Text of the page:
On my tattered 2014 calendar, I circled out one Monday, April. Ever since, that mark has remained. Silent Joe and I, had struck an agreement which connected us with a relationship of boss and bossee. And on this Monday, I’d report to work, at his business premise, downtown—along River Road. As Joe said, I’d work under his associate, Ken Onyango.  If a more remarkable day existed in my life than this Monday I say, I don’t remember.

I believe no other city in Kenya awakes earlier than Nairobi. At 5:30 a.m., I boarded a bus to town. At this time, reader, citizens had already collected at the bus stops, most of them a-heading to CBD. Beside an old man in a blue tie and grey suit, I sat. In this bus, powerful music played; nevertheless, some passengers inserted earpieces into their ears. You could sniff perfumes and deodorants. But the vehicle, on the whole, stayed stuffy, since most windows remained closed. Of course cold wind laughed outside as the bus sped by; and you noticed mist droplets arranged on the windows on the outside. Other than the music and bus’ ­tsk-tsk-tsk and the v-room and the braking and the honking, most passengers hugged silence, while others napped. Whoever talked, talked to someone on phone. How I wished I could talk to this old man next to me, but he drooped upon his phone, a-whatsapping or something.

Once in town, I called Ken and he directed me to the location. Did I lose track? No. I arrived at half past six. Ken, Eric, and Peter had already settled.  This business, JLK Regional Suppliers, I noticed, stocked and supplied an array of products—stationery, children toys, kitchen-ware and so forth. Stock occupied most of the room, a-lining the walls and the ceiling, and left a slim entrance and sitting space. Towards the back of this elongated space, a door opened into what I supposed housed more stock. This particular door stayed locked. Pleasantries we exchanged, with all the boys here. Thereafter, Ken he oriented me on the basics of this business and assigned me, on this first day, the duty of a-writing receipts for customers, and a-going for small errands along River Road. So it happened. A boy found a job. A boy must always try, to make a living.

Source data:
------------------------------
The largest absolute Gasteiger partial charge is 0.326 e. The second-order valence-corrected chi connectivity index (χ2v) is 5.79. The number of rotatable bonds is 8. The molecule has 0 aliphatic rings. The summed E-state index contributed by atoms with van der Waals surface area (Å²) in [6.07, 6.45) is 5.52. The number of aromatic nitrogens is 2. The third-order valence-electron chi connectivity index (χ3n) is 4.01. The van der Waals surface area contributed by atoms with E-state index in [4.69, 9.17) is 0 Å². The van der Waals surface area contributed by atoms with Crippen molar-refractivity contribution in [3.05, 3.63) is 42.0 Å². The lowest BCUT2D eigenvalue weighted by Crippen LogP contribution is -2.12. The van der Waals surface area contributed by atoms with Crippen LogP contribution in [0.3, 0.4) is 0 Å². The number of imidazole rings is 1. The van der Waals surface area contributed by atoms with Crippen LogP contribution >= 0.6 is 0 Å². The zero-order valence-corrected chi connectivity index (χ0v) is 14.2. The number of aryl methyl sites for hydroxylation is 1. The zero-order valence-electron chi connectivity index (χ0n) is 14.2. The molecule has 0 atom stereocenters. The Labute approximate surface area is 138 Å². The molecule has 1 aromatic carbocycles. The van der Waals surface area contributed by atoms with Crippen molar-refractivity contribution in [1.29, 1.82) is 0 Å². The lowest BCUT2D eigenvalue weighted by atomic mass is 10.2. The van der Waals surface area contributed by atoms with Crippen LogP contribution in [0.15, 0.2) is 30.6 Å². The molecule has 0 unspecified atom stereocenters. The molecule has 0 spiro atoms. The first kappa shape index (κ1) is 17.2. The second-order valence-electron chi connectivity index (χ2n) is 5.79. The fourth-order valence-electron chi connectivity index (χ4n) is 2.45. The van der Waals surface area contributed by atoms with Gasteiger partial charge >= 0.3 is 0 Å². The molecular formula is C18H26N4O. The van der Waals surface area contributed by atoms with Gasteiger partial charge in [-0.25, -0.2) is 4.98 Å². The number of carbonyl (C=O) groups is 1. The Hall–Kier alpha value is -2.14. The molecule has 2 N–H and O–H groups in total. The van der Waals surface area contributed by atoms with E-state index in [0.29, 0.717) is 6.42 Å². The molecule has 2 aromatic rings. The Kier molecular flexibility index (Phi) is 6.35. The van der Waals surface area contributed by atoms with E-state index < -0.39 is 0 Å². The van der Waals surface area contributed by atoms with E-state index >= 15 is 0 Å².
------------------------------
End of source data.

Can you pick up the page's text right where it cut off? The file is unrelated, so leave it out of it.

#To be continued…

A week goes and languages grow; my stories so.

[The typer of these words is a breaker of English. Creator of words. Attempter of waggish things. Marveler of nature. Enjoyer of life.  Lover of strangers. Taster of cultures. Author of Tom James. Editor. Snap-shooter. Storyteller. Future husband. Teacher. Learner. Soon a traveler]

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